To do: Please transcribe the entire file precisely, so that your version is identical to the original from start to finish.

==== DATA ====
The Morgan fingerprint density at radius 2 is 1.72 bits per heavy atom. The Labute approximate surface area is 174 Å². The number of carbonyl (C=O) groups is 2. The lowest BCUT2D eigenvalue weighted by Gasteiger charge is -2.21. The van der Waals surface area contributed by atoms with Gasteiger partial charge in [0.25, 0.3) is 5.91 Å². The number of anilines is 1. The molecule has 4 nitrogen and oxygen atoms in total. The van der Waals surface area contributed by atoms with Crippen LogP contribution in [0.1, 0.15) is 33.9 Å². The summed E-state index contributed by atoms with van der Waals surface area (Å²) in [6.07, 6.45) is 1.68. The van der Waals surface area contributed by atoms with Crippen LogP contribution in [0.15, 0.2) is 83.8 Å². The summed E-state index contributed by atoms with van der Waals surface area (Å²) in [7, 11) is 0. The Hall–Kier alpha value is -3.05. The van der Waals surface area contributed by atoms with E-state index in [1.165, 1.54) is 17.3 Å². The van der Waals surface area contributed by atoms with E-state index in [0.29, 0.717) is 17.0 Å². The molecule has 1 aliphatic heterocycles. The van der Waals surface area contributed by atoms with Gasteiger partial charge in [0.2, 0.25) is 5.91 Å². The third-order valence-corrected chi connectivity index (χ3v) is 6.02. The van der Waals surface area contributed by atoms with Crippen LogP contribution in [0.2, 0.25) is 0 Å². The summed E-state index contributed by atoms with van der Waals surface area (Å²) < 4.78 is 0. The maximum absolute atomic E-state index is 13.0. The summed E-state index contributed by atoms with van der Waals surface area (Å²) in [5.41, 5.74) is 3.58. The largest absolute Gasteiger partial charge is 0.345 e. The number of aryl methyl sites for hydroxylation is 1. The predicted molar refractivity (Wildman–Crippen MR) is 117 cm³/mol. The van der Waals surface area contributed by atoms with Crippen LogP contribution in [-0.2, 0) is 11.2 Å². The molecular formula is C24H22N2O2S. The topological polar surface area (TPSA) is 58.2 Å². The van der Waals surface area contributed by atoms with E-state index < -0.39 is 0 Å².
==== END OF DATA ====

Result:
The Morgan fingerprint density at radius 2 is 1.72 bits per heavy atom. The Labute approximate surface area is 174 Å². The number of carbonyl (C=O) groups is 2. The lowest BCUT2D eigenvalue weighted by Gasteiger charge is -2.21. The van der Waals surface area contributed by atoms with Gasteiger partial charge in [0.25, 0.3) is 5.91 Å². The number of anilines is 1. The molecule has 4 nitrogen and oxygen atoms in total. The van der Waals surface area contributed by atoms with Crippen LogP contribution in [0.1, 0.15) is 33.9 Å². The summed E-state index contributed by atoms with van der Waals surface area (Å²) in [6.07, 6.45) is 1.68. The van der Waals surface area contributed by atoms with Crippen LogP contribution in [0.15, 0.2) is 83.8 Å². The summed E-state index contributed by atoms with van der Waals surface area (Å²) in [7, 11) is 0. The Hall–Kier alpha value is -3.05. The van der Waals surface area contributed by atoms with E-state index in [1.165, 1.54) is 17.3 Å². The van der Waals surface area contributed by atoms with E-state index in [0.29, 0.717) is 17.0 Å². The molecule has 1 aliphatic heterocycles. The van der Waals surface area contributed by atoms with Gasteiger partial charge in [0.2, 0.25) is 5.91 Å². The third-order valence-corrected chi connectivity index (χ3v) is 6.02. The van der Waals surface area contributed by atoms with Crippen LogP contribution in [0.2, 0.25) is 0 Å². The summed E-state index contributed by atoms with van der Waals surface area (Å²) < 4.78 is 0. The maximum absolute atomic E-state index is 13.0. The summed E-state index contributed by atoms with van der Waals surface area (Å²) in [5.41, 5.74) is 3.58. The largest absolute Gasteiger partial charge is 0.345 e. The number of aryl methyl sites for hydroxylation is 1. The predicted molar refractivity (Wildman–Crippen MR) is 117 cm³/mol. The van der Waals surface area contributed by atoms with Crippen LogP contribution in [-0.2, 0) is 11.2 Å². The molecular formula is C24H22N2O2S. The topological polar surface area (TPSA) is 58.2 Å². The van der Waals surface area contributed by atoms with E-state index < -0.39 is 0 Å².